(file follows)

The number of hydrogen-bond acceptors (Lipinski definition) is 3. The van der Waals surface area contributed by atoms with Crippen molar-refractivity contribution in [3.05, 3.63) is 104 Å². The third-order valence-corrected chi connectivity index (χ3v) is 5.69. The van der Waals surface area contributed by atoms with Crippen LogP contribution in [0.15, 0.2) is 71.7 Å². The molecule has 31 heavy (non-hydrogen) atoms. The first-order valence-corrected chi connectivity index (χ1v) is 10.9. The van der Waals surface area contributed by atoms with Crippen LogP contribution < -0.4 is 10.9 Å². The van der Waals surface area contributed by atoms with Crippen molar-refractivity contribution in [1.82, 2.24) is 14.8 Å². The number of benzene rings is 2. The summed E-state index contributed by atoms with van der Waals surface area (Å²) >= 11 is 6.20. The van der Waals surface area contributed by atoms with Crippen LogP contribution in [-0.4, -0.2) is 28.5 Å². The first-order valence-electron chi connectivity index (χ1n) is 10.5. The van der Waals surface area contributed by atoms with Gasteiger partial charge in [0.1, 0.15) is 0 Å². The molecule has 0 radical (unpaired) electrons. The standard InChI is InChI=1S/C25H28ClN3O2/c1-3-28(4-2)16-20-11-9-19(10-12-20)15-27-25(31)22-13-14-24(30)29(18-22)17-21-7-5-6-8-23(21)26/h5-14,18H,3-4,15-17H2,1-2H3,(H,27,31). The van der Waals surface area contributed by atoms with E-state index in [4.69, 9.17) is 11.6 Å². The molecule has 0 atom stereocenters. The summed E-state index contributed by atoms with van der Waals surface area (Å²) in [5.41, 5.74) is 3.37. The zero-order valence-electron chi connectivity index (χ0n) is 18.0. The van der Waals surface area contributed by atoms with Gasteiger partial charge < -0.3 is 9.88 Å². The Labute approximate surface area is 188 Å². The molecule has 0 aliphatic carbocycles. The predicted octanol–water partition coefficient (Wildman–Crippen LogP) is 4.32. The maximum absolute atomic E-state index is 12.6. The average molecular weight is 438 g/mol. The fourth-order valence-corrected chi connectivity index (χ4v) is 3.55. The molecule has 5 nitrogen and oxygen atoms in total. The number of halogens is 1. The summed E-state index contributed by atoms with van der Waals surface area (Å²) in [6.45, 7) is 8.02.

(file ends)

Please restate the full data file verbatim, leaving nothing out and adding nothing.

The number of hydrogen-bond acceptors (Lipinski definition) is 3. The van der Waals surface area contributed by atoms with Crippen molar-refractivity contribution in [3.05, 3.63) is 104 Å². The third-order valence-corrected chi connectivity index (χ3v) is 5.69. The van der Waals surface area contributed by atoms with Crippen LogP contribution in [0.15, 0.2) is 71.7 Å². The molecule has 31 heavy (non-hydrogen) atoms. The first-order valence-corrected chi connectivity index (χ1v) is 10.9. The van der Waals surface area contributed by atoms with Crippen LogP contribution < -0.4 is 10.9 Å². The van der Waals surface area contributed by atoms with Crippen molar-refractivity contribution in [1.82, 2.24) is 14.8 Å². The number of benzene rings is 2. The summed E-state index contributed by atoms with van der Waals surface area (Å²) >= 11 is 6.20. The van der Waals surface area contributed by atoms with Crippen LogP contribution in [-0.4, -0.2) is 28.5 Å². The first-order valence-electron chi connectivity index (χ1n) is 10.5. The van der Waals surface area contributed by atoms with Gasteiger partial charge in [0.1, 0.15) is 0 Å². The molecule has 0 radical (unpaired) electrons. The standard InChI is InChI=1S/C25H28ClN3O2/c1-3-28(4-2)16-20-11-9-19(10-12-20)15-27-25(31)22-13-14-24(30)29(18-22)17-21-7-5-6-8-23(21)26/h5-14,18H,3-4,15-17H2,1-2H3,(H,27,31). The van der Waals surface area contributed by atoms with E-state index in [4.69, 9.17) is 11.6 Å². The molecule has 0 atom stereocenters. The summed E-state index contributed by atoms with van der Waals surface area (Å²) in [5.41, 5.74) is 3.37. The zero-order valence-electron chi connectivity index (χ0n) is 18.0. The van der Waals surface area contributed by atoms with Gasteiger partial charge < -0.3 is 9.88 Å². The Labute approximate surface area is 188 Å². The molecule has 0 aliphatic carbocycles. The predicted octanol–water partition coefficient (Wildman–Crippen LogP) is 4.32. The maximum absolute atomic E-state index is 12.6. The average molecular weight is 438 g/mol. The fourth-order valence-corrected chi connectivity index (χ4v) is 3.55. The molecule has 5 nitrogen and oxygen atoms in total. The number of halogens is 1. The summed E-state index contributed by atoms with van der Waals surface area (Å²) in [6.45, 7) is 8.02.